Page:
Training might have prevented Shand's death.
Sociology professor Randy Lippert of the University of Windsor notes that the low-paid security industry attracts many "who want to be police officers but can never be." Some hope experience bringing in offenders will increase their odds of being chosen by the force, or will earn its cooperation.
Lippert also warns that in the U.S., private security for the wealthy is eroding support for the public system of policing.
But there are limits to the reach of privately funded guards. On public property, they are just private citizens, like anyone else, and can make a citizen's arrest but only for a serious offence. They have no authority to write tickets, detain you for panhandling or ban you from public streets and sidewalks.
No one in Ontario keeps track of how many such incidents or arrests by Ontario's 56,500 private guards have occurred on public space.
But last November, before Vancouver decided to spend $872,000 to expand private security patrols in several areas under BIA direction, a report surveying 154 people from the Downtown Eastside found that 58 per cent of encounters with private guards were on public streets.
The report said official-looking uniforms tricked respondents into believing guards had the authority to remove the poor, homeless and Aboriginals, using tactics ranging from a stern "Move along" to threats and the use of force.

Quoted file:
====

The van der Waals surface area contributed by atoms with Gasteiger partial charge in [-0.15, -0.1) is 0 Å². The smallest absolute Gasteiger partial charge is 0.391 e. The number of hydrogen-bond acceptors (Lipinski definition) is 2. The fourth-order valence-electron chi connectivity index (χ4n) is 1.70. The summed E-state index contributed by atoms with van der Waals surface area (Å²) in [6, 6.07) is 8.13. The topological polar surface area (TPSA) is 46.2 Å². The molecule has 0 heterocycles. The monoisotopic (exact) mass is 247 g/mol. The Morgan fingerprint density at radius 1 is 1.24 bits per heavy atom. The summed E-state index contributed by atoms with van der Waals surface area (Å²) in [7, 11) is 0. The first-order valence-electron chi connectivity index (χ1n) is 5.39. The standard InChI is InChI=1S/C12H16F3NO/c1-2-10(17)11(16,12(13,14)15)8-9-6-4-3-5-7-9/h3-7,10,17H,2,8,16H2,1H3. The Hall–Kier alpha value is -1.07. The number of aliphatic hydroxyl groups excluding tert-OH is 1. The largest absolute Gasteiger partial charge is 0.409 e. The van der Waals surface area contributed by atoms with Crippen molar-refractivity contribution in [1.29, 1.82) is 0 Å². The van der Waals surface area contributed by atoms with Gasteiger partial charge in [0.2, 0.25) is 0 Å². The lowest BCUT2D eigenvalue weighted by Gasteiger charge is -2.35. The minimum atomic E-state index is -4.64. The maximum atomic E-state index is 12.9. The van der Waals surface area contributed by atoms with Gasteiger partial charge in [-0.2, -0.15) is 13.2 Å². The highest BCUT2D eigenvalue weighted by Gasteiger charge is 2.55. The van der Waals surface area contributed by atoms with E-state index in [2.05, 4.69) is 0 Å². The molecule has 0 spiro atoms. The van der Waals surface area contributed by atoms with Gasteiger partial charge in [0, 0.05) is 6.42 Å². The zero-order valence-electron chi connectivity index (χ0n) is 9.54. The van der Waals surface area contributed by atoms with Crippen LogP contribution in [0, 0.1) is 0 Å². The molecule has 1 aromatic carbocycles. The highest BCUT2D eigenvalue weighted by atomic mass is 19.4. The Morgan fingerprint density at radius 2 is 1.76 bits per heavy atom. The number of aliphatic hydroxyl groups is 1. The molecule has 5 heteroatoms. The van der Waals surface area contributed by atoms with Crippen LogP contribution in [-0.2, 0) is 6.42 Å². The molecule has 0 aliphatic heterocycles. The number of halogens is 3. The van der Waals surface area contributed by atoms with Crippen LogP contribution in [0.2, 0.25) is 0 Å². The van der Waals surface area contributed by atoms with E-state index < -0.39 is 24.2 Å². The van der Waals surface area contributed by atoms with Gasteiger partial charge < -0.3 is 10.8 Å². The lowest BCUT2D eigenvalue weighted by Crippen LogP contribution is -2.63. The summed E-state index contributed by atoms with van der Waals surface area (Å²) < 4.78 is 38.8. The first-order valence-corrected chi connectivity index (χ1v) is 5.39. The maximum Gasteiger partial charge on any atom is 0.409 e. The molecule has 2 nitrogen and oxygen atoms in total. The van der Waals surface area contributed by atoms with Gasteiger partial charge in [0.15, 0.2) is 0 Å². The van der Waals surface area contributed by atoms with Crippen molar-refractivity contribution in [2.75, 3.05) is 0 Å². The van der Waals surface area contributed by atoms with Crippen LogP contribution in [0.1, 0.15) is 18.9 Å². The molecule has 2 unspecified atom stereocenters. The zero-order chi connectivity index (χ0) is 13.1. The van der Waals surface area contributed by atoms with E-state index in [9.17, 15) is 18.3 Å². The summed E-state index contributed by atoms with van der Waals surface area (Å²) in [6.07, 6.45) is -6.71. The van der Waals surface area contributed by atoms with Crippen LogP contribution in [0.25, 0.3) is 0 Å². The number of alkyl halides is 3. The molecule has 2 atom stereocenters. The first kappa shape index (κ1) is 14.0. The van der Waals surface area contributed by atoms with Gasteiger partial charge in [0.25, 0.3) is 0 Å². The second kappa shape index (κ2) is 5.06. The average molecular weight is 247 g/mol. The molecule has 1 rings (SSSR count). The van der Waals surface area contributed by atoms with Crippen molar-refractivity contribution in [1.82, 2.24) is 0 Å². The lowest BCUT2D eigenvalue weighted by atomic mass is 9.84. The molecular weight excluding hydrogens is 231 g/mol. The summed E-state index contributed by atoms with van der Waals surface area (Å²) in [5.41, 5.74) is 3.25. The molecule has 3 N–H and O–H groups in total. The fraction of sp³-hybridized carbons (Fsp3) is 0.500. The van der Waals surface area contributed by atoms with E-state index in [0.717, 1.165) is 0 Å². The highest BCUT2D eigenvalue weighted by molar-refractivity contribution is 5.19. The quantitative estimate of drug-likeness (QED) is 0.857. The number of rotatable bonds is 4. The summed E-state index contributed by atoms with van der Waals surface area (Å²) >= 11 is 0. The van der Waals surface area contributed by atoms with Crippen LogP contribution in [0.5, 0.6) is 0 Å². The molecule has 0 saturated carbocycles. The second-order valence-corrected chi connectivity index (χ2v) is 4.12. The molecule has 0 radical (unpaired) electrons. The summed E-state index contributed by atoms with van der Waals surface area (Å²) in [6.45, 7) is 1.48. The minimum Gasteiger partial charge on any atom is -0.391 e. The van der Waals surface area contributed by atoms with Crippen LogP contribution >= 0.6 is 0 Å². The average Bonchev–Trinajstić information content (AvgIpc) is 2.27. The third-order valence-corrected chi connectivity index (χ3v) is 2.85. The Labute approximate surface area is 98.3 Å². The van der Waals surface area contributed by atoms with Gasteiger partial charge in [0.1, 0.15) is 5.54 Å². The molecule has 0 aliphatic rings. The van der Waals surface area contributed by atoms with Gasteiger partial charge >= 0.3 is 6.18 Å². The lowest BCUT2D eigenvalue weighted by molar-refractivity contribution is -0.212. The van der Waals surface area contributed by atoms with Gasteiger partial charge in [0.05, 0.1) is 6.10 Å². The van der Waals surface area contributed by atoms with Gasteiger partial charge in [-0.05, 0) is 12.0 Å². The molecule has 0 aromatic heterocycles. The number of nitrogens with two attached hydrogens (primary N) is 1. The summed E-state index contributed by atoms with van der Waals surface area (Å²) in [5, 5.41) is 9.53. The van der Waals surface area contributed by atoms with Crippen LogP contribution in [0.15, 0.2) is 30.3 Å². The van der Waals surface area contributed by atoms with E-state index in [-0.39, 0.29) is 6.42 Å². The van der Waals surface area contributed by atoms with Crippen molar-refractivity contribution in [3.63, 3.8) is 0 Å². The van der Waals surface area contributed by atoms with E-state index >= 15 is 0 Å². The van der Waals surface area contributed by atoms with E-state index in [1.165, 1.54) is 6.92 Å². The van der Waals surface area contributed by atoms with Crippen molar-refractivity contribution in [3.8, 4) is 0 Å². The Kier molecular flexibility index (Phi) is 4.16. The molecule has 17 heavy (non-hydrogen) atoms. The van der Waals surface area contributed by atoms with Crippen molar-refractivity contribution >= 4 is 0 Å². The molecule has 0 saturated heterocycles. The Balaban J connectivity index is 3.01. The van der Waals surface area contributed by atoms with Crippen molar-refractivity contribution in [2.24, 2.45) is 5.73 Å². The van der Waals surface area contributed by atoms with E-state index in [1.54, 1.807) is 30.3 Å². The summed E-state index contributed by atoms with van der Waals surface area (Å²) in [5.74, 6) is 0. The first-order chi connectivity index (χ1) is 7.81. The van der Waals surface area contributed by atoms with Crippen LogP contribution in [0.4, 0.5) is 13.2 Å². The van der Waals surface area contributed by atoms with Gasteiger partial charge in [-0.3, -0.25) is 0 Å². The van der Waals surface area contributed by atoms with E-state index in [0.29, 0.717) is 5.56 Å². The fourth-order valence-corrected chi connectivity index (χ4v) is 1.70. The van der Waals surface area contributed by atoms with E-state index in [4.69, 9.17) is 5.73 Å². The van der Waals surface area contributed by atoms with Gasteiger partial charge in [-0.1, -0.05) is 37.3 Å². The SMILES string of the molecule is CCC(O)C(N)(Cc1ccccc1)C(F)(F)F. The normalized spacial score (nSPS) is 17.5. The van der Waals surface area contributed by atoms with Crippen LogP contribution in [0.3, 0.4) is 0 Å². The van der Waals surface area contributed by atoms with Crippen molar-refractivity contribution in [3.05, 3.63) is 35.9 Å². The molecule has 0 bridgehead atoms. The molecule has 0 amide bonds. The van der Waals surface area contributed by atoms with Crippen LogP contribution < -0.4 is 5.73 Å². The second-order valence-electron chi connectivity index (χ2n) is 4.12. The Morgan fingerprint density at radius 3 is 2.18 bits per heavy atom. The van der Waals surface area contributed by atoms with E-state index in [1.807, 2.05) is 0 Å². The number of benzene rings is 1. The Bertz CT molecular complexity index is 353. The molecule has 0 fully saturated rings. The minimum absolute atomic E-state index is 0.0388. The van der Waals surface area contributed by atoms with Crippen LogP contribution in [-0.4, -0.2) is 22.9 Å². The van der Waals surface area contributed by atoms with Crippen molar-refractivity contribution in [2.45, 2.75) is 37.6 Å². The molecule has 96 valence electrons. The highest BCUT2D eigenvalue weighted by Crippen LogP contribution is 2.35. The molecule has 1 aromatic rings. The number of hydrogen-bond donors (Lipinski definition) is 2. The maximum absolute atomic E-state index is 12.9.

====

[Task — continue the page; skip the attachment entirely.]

The motivation for cash-strapped cities is simple. A typical hired guard earns about $10 an hour, a contracted police officer about $60. Vancouver leveraged its "policing" dollars by combining them with existing BIA money, but while both pay, it's the BIAs that administer the program. No wonder respondents felt guards were there to protect merchants (their employer) and not themselves.
Further blurring the line between police and security guards is the fact that companies often hire off-duty cops.
Back at the scene of my near arrest, the police constable doesn't reprimand the security guard for using unnecessary force, instead demanding that I apologize and never do it again, so we can put the incident behind us.
When I protest that I've done nothing legally or morally wrong, the officer warns, "I have discretionary powers," later clarifying (incorrectly) that he could ticket me for not wearing a bike helmet. Rogue or not, it seems the guard is one of them.
Of course, instead of complaining, I could always buy my own licence, bypass the over-policed usual suspects and target drivers in bike lanes, sign companies trashing public space and bosses stiffing their employees.
Why wouldn't the police be just as cooperative?
• Security guards can only make a citizen's arrest for an indictable (serious) offence or when witnessing a crime in progress.
• They can't arrest or ticket for loitering, non-aggressive panhandling, or dumpster diving on public space.
• They can't make you move along or ban you from public space.
• They can't read your ID without your permission.
• When a police officer is contracted by a private company, he or she has no special powers on public property and cannot claim to be a police officer.
• Guards must provide their licence number when asked.
IF YOU HAVE A COMPLAINT
• Get the guard's name or number and security company. Complain in person or mail your written complaint to: Private Security and Investigative Services Branch, 777 Bay Street, 3rd floor, Toronto M7A 2J6. 416-212-1650 or 1-866-767-7454.